For goalkeeper Kossi Agassa, 2012 is already shaping up to be an important year. His club, Reims, are seemingly on course for promotion to Ligue 1, while he also harbours dreams of a return to the FIFA World Cup™ with Togo.
Reims lie second in Ligue 2 and have their sights set on rejoining France’s top flight, where they enjoyed one of the most successful spells in their history. Indeed, in the post-war period, Reims won the national league six times and twice finished runners-up to Real Madrid in the UEFA European Cup.Some fans may feel that those exploits will never be matched, but a return to the elite would certainly be a step in the right direction.
“We’re not playing for promotion,” Agassa told FIFA.com. “Our objective is to ensure we avoid relegation as quickly as possible. Then we’ll see whether or not we’re in a good position.”
Everyone, at every level, is trying to do as much as they can to help us thrive in French football. Every player wants to play at the highest level.
Reims’ recent performances have been nothing if not encouraging, but with half the season still to play, the players are understandably keen to keep their feet on the ground. “The club is restructuring little by little,” explained Agassa, who arrived in Europe in 2002.
“It’s my fourth year here [at Reims] and I’ve really noticed a change. Everyone, at every level, is trying to do as much as they can to help us thrive in French football. Every player wants to play at the highest level.”
At the age of 33, Agassa believes he still has the ability to shine in Ligue 1 and backed up those claims with some fine displays in Reims’ impressive run in the 2010/11 Coupe de France. After knocking out Montpellier, the Ligue 2 side defeated Rennes in an exhilarating encounter, with Agassa saving two penalties. Reims eventually fell to Nice in the quarter-finals, but the cup run provided a taste of success and only increased their desire to return to the top tier of French football.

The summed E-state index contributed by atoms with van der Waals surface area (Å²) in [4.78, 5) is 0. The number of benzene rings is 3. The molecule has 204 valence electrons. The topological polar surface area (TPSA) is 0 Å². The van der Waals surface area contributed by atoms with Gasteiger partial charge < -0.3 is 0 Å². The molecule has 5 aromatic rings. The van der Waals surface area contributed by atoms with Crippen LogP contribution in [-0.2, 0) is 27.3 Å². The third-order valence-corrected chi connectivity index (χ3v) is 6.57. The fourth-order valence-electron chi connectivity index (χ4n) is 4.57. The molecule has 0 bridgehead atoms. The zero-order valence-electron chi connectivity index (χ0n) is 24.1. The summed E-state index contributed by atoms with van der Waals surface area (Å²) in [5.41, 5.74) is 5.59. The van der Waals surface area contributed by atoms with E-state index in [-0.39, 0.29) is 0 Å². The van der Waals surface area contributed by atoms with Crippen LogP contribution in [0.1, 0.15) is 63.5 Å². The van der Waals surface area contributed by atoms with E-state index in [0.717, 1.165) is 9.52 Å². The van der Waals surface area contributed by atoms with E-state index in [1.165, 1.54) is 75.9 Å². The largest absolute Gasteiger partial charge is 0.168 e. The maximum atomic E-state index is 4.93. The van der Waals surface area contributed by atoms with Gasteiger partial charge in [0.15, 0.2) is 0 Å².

2006 memories, 2014 dream
Aside from Reims’ possible promotion push, spring 2012 will also be a crucial period for Agassa at international level, with the second round of African qualifiers for Brazil 2014 looming on the horizon. Togo overcame Guinea-Bissau to seal their progress to the second round, and after a testing few years, the west Africans can finally dare to dream again.
“Togolese football is in a transitional phase,” said the former Etoile Filante keeper. “We’re preparing for future challenges, such as the CAN in 2013 and the 2014 World Cup. We failed to make it to the CAN in 2012, but sometimes you need a year like that to make you bounce back stronger.”
Emmanuel Adebayor’s return to the national set-up is an encouraging sign for Togo, as Agassa explained. “He’s the biggest star in the team, and we missed him during his absence,” said the keeper, who has 52 international caps to his name.
I’ve never played in the Champions League or Europe League, but I can say I’ve played in a World Cup, and that’s a competition that trumps them all.
“We’re now back on track and we can aim higher than we’ve been able to for the past two years. Emmanuel and I are among the senior players in the team. I’m one of the oldest and we’re there to guide the younger players, whose job it will be to carry the national team in years to come.”
Agassa was No1 throughout Togo’s maiden FIFA World Cup campaign in 2006, so he is well aware of the opportunity that lies before him and his team-mates. “It was an honour to play at the World Cup,” he said. “Our performance against France, particularly in the first half, is a great memory for me.”
Eventual finalists France won that first-round tie 2-0, but Agassa will no doubt remember the match with fondness. He pulled off one of the saves of the tournament, thwarting David Trezeguet from point-blank range after keeping out Florent Malouda’s initial effort.
“I’ve never played in the Champions League or Europe League, but I can say I’ve played in a World Cup, and that’s a competition that trumps them all,” said Agassa, clearly excited at the prospect of returning to the world stage with Togo. “Once you've tasted it you only want one thing, and that’s to go back there again. We need to do as well as we possibly can in our qualifiers and give ourselves a strong chance of experiencing it all once again.”